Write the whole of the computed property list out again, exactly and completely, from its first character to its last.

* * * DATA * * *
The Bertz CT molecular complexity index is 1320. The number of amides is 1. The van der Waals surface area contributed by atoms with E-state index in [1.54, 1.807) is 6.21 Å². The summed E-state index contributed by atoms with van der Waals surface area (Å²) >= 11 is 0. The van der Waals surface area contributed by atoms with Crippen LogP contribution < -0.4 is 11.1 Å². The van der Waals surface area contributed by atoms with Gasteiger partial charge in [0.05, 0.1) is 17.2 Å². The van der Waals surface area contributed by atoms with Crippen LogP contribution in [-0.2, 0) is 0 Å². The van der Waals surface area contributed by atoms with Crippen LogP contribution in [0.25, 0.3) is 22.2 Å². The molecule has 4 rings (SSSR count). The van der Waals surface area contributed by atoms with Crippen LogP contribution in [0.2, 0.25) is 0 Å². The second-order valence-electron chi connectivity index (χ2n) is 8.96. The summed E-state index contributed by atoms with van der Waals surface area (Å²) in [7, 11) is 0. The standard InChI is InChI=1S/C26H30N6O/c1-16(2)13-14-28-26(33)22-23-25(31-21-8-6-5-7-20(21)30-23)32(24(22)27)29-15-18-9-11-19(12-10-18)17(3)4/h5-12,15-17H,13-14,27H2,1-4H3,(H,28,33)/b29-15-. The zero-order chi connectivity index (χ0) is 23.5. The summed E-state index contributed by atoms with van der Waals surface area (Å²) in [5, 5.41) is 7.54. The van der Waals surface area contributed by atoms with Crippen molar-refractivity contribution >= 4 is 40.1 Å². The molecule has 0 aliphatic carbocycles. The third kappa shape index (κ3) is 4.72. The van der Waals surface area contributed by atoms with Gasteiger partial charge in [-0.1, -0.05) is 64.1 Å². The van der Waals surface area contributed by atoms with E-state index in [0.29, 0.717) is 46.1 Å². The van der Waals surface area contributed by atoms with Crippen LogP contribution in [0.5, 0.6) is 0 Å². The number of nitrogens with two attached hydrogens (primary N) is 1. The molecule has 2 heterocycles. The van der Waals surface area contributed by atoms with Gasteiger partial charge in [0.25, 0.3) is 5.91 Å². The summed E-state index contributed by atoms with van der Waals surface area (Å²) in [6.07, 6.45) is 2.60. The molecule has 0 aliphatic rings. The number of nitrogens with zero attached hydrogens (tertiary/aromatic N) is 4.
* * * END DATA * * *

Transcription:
The Bertz CT molecular complexity index is 1320. The number of amides is 1. The van der Waals surface area contributed by atoms with E-state index in [1.54, 1.807) is 6.21 Å². The summed E-state index contributed by atoms with van der Waals surface area (Å²) >= 11 is 0. The van der Waals surface area contributed by atoms with Crippen LogP contribution < -0.4 is 11.1 Å². The van der Waals surface area contributed by atoms with Gasteiger partial charge in [0.05, 0.1) is 17.2 Å². The van der Waals surface area contributed by atoms with Crippen LogP contribution in [-0.2, 0) is 0 Å². The van der Waals surface area contributed by atoms with Crippen LogP contribution in [0.25, 0.3) is 22.2 Å². The molecule has 4 rings (SSSR count). The van der Waals surface area contributed by atoms with Crippen LogP contribution in [0.2, 0.25) is 0 Å². The second-order valence-electron chi connectivity index (χ2n) is 8.96. The summed E-state index contributed by atoms with van der Waals surface area (Å²) in [7, 11) is 0. The standard InChI is InChI=1S/C26H30N6O/c1-16(2)13-14-28-26(33)22-23-25(31-21-8-6-5-7-20(21)30-23)32(24(22)27)29-15-18-9-11-19(12-10-18)17(3)4/h5-12,15-17H,13-14,27H2,1-4H3,(H,28,33)/b29-15-. The zero-order chi connectivity index (χ0) is 23.5. The summed E-state index contributed by atoms with van der Waals surface area (Å²) in [5, 5.41) is 7.54. The van der Waals surface area contributed by atoms with Crippen molar-refractivity contribution >= 4 is 40.1 Å². The molecule has 0 aliphatic carbocycles. The third kappa shape index (κ3) is 4.72. The van der Waals surface area contributed by atoms with Gasteiger partial charge in [-0.1, -0.05) is 64.1 Å². The van der Waals surface area contributed by atoms with E-state index in [0.29, 0.717) is 46.1 Å². The van der Waals surface area contributed by atoms with Crippen LogP contribution in [0.5, 0.6) is 0 Å². The number of nitrogens with two attached hydrogens (primary N) is 1. The molecule has 2 heterocycles. The van der Waals surface area contributed by atoms with Gasteiger partial charge in [0.25, 0.3) is 5.91 Å². The summed E-state index contributed by atoms with van der Waals surface area (Å²) in [6.07, 6.45) is 2.60. The molecule has 0 aliphatic rings. The number of nitrogens with zero attached hydrogens (tertiary/aromatic N) is 4.